It sits three miles due west from the El Cerrito border – the former home of one of the biggest manufacturing centers of military might in American history.
The Kaiser shipyards and Ford assembly plant on the Richmond shoreline not only produced ships, jeeps and tank equipment that helped the United States and it allies win World War II, but they also created an enormous growth in the local population as well as economic and social changes that are still being felt today.
And one of the most memorable impacts of the "home front" war industry was symbolized by the iconic "Rosie the Riveter" – with her rolled-up sleeves, flexed bicep and can-do expression. She represented the recruitment of women not just into riveting ships together but also into a wide range of jobs that had been done mostly by men, many of whom had gone off to war.
The dream of commemorating those women and the changes wrought by the home front in the war took shape in the minds of a handful of civic leaders in Richmond in the late 1990s. Against improbable odds and with the help of many others, they succeeded in establishing in 2000 the Rosie the Riveter Memorial and the Rosie the Riveter/World War II Home Front National Historical Park.
The park, however, lacked a visitor and information center – until Saturday, when a panoply of elected officials and others instrumental in creating the park held a for the long-planned Visitor Education Center.
About 300 people, including about a dozen former "Rosies" in seats of honor in the first and second rows, attended the ceremony and toured the exhibits in the new center, housed in the refurbished oil-storage building for the old Ford assembly plant.
"This site is one of the most dynamic in the Bay Area," Congressman George Miller said during the speeches before the ribbon was cut. Miller, whose district includes Richmond, carried the legislation that created the park.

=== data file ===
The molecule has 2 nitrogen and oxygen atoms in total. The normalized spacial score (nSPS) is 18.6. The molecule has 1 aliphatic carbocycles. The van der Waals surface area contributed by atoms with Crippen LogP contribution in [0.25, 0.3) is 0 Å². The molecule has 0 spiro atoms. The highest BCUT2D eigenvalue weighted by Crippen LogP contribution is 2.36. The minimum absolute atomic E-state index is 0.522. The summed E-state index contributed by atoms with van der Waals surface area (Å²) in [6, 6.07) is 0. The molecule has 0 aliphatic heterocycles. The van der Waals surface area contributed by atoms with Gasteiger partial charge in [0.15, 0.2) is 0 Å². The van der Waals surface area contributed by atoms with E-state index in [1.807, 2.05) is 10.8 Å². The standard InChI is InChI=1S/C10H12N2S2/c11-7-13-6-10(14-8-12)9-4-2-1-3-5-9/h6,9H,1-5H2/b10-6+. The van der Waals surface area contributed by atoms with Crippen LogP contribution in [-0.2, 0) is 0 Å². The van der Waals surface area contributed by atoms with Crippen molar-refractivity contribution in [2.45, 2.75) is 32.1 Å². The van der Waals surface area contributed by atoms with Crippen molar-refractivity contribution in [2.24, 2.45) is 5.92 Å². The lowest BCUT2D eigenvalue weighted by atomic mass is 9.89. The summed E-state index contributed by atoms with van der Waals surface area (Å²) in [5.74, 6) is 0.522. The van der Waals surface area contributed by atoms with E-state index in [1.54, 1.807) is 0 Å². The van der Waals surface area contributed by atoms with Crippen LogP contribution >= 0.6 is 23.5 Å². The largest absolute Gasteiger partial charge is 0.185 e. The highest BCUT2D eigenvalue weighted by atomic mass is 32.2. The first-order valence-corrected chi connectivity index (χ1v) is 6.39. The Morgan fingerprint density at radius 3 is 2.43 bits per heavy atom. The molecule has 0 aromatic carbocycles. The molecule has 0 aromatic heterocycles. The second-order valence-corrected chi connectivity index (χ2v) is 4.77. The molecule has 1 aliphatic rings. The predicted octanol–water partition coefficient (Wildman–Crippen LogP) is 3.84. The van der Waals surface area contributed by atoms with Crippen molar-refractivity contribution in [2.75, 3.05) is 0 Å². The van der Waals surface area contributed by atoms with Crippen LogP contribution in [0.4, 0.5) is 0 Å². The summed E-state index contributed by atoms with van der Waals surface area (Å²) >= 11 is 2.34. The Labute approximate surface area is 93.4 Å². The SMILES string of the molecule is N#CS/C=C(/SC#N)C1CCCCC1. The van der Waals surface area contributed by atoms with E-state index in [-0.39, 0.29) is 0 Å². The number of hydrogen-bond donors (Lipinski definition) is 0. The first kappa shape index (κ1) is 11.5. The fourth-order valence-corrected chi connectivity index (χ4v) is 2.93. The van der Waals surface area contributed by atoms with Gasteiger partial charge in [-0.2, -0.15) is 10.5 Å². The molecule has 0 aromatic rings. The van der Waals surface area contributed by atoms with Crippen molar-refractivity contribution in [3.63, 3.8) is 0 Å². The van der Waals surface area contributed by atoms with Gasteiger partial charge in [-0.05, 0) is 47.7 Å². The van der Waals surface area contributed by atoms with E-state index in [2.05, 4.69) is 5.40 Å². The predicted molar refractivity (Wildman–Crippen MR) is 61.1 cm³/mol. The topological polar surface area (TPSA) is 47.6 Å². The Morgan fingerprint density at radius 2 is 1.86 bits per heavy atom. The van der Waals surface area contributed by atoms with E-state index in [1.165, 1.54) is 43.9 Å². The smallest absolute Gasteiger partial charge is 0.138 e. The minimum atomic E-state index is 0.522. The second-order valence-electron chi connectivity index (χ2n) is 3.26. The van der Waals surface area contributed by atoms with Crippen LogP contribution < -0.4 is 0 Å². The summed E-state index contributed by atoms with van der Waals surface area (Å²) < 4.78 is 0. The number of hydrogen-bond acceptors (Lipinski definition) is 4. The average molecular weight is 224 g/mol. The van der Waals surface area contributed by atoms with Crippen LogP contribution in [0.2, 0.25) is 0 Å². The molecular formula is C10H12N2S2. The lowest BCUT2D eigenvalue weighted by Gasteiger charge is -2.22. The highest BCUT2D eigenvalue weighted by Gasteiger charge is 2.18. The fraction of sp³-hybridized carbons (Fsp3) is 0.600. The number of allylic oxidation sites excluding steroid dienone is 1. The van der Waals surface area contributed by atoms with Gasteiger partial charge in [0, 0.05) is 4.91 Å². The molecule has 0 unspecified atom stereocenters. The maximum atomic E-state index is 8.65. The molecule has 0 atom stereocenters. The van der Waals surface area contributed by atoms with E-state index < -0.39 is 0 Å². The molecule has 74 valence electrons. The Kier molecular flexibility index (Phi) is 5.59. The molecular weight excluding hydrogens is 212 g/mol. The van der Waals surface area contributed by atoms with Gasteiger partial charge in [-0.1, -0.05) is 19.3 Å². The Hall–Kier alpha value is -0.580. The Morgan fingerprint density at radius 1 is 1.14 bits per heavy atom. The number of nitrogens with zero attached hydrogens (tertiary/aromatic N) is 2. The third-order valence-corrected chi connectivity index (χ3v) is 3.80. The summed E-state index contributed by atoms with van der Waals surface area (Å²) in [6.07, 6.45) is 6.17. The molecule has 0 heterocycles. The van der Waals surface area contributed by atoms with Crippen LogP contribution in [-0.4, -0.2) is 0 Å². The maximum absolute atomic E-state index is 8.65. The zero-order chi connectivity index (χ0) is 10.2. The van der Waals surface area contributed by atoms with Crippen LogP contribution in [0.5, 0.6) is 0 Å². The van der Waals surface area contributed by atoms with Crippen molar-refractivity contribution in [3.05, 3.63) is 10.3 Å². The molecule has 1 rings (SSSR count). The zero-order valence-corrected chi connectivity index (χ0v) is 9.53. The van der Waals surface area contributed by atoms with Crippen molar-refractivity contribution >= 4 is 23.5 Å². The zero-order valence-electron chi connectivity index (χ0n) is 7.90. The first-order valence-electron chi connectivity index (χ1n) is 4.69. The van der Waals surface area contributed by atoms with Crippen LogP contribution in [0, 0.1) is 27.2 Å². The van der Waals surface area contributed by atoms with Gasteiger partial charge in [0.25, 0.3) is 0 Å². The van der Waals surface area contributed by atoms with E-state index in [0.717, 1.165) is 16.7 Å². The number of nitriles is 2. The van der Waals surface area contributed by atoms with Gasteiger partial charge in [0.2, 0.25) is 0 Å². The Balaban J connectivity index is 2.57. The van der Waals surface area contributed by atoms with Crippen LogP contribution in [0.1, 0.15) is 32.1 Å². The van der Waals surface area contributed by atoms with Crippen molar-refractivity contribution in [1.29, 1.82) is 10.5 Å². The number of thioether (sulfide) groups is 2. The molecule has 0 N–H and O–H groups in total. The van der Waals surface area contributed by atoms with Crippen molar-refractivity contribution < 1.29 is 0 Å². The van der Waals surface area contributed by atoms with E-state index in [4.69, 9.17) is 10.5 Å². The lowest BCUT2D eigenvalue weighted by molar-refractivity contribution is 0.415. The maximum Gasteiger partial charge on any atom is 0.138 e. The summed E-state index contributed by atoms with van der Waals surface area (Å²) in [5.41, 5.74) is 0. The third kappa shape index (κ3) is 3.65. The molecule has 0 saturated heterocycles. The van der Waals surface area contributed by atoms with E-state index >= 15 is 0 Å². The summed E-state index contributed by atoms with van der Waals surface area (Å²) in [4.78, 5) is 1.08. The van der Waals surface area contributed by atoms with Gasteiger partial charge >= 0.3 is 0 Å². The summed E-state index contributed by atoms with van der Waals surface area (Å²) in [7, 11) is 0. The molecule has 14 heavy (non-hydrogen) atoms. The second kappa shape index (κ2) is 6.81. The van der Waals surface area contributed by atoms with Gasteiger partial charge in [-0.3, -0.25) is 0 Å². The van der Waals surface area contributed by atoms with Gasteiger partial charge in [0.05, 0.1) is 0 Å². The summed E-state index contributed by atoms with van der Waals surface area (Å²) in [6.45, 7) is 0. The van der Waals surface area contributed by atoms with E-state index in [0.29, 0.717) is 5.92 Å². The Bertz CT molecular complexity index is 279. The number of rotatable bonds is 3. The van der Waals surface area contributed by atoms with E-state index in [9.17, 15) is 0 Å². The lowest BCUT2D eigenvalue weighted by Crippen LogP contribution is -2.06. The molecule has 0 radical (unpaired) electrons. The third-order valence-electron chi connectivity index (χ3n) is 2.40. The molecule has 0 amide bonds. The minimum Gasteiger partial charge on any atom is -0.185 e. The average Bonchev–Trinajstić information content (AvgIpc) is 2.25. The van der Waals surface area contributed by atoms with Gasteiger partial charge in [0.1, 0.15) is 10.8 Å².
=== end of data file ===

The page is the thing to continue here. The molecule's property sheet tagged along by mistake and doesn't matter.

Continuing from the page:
"This is a great day that I think we're not going to forget," said Contra Costa County Supervisor John Gioia, whose district includes Richmond. Gioia noted that he and his wife, Jennifer Peck, were among the approximately 1,000 people attending the "Rosie's Big Bash," a dinner and dance the night before at Ford Craneway Pavilion that was part of the weekend festivities celebrating the visitor center opening.
Gioia and other speakers paid tribute to the Richmond civic leaders who initiated the efforts that led to the park.
"Just like this park tells the story of individual people during the war and what those stories meant about us as a city and a country," Gioia said, "this wonderful national park would not have happened without some great individual stories of people over the last 18 or so years who had an idea and were committed to making it happen."
Among those, Gioia said, were former Richmond City Councilwoman Donna Powers, arts and cultural planner Donna Graves, former shipyard worker Ludie Mitchell (whose moving testimony before Congress helped win passage of the park legislation), Congressman Miller (whose father worked in the shipyards as a labor organizer), Richmond City Councilman Tom Butt, and Betty Soskin (who did shipyard-related work during the war and is now at age 90 a ranger at the park, the oldest ranger in the park system.)
Soskin, who's African-American and witnessed the large African-American influx to the Bay Area during the war, expressed concerns a number of years ago that the park include the negative as well as the positive stories of the home front, Gioia said.